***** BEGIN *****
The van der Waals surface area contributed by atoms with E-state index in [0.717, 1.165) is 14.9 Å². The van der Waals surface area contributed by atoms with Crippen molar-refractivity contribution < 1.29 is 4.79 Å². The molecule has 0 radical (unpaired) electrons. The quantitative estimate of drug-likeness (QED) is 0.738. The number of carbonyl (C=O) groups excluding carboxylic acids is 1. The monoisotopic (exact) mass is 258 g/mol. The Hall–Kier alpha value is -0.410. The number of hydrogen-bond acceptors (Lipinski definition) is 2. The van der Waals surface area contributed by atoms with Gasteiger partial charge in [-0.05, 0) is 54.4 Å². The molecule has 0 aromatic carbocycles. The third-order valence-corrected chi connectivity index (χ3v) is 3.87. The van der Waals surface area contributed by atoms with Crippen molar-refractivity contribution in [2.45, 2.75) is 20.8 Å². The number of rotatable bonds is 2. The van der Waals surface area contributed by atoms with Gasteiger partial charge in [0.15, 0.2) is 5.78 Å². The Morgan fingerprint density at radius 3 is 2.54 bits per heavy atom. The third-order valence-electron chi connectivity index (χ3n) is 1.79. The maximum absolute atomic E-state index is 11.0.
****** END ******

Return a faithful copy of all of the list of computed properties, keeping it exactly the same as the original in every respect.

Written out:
The van der Waals surface area contributed by atoms with E-state index in [0.717, 1.165) is 14.9 Å². The van der Waals surface area contributed by atoms with Crippen molar-refractivity contribution < 1.29 is 4.79 Å². The molecule has 0 radical (unpaired) electrons. The quantitative estimate of drug-likeness (QED) is 0.738. The number of carbonyl (C=O) groups excluding carboxylic acids is 1. The monoisotopic (exact) mass is 258 g/mol. The Hall–Kier alpha value is -0.410. The number of hydrogen-bond acceptors (Lipinski definition) is 2. The van der Waals surface area contributed by atoms with Gasteiger partial charge in [-0.05, 0) is 54.4 Å². The molecule has 0 aromatic carbocycles. The third-order valence-corrected chi connectivity index (χ3v) is 3.87. The van der Waals surface area contributed by atoms with Crippen molar-refractivity contribution in [2.45, 2.75) is 20.8 Å². The number of rotatable bonds is 2. The van der Waals surface area contributed by atoms with Gasteiger partial charge in [0.15, 0.2) is 5.78 Å². The Morgan fingerprint density at radius 3 is 2.54 bits per heavy atom. The third-order valence-electron chi connectivity index (χ3n) is 1.79. The maximum absolute atomic E-state index is 11.0.